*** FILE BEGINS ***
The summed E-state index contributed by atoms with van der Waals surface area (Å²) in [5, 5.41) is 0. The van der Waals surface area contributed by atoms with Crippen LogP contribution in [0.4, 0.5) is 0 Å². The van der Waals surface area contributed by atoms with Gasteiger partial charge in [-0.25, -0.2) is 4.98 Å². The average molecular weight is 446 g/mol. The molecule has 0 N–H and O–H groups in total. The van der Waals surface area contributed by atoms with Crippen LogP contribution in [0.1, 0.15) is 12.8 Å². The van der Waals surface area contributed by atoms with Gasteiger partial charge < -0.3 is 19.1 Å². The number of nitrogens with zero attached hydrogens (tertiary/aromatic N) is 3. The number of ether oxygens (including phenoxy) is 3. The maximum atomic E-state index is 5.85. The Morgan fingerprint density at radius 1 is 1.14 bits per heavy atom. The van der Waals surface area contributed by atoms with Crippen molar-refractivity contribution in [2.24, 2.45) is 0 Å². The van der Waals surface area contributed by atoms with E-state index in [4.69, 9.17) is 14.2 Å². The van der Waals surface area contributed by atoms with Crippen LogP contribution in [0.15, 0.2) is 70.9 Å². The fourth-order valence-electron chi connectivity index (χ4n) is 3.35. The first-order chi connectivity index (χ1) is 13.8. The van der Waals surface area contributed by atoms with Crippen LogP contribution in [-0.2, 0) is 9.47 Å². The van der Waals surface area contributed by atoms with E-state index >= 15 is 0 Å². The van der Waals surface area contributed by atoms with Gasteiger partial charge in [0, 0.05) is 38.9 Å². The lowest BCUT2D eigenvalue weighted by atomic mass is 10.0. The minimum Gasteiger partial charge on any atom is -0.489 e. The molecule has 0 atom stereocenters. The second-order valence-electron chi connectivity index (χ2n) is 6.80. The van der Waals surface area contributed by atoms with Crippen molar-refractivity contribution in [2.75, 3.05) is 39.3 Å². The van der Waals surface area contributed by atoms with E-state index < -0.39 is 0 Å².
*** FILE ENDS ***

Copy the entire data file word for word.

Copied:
The summed E-state index contributed by atoms with van der Waals surface area (Å²) in [5, 5.41) is 0. The van der Waals surface area contributed by atoms with Crippen LogP contribution in [0.4, 0.5) is 0 Å². The van der Waals surface area contributed by atoms with Gasteiger partial charge in [-0.25, -0.2) is 4.98 Å². The average molecular weight is 446 g/mol. The molecule has 0 N–H and O–H groups in total. The van der Waals surface area contributed by atoms with Crippen LogP contribution in [0.1, 0.15) is 12.8 Å². The van der Waals surface area contributed by atoms with Gasteiger partial charge < -0.3 is 19.1 Å². The number of nitrogens with zero attached hydrogens (tertiary/aromatic N) is 3. The number of ether oxygens (including phenoxy) is 3. The maximum atomic E-state index is 5.85. The Morgan fingerprint density at radius 1 is 1.14 bits per heavy atom. The van der Waals surface area contributed by atoms with Crippen molar-refractivity contribution in [2.24, 2.45) is 0 Å². The van der Waals surface area contributed by atoms with E-state index in [4.69, 9.17) is 14.2 Å². The van der Waals surface area contributed by atoms with Crippen LogP contribution in [0.15, 0.2) is 70.9 Å². The fourth-order valence-electron chi connectivity index (χ4n) is 3.35. The first-order chi connectivity index (χ1) is 13.8. The van der Waals surface area contributed by atoms with Crippen LogP contribution in [-0.2, 0) is 9.47 Å². The van der Waals surface area contributed by atoms with E-state index >= 15 is 0 Å². The van der Waals surface area contributed by atoms with Gasteiger partial charge in [0, 0.05) is 38.9 Å². The lowest BCUT2D eigenvalue weighted by atomic mass is 10.0. The minimum Gasteiger partial charge on any atom is -0.489 e. The molecule has 0 atom stereocenters. The second-order valence-electron chi connectivity index (χ2n) is 6.80. The van der Waals surface area contributed by atoms with Crippen molar-refractivity contribution in [2.75, 3.05) is 39.3 Å². The van der Waals surface area contributed by atoms with E-state index < -0.39 is 0 Å².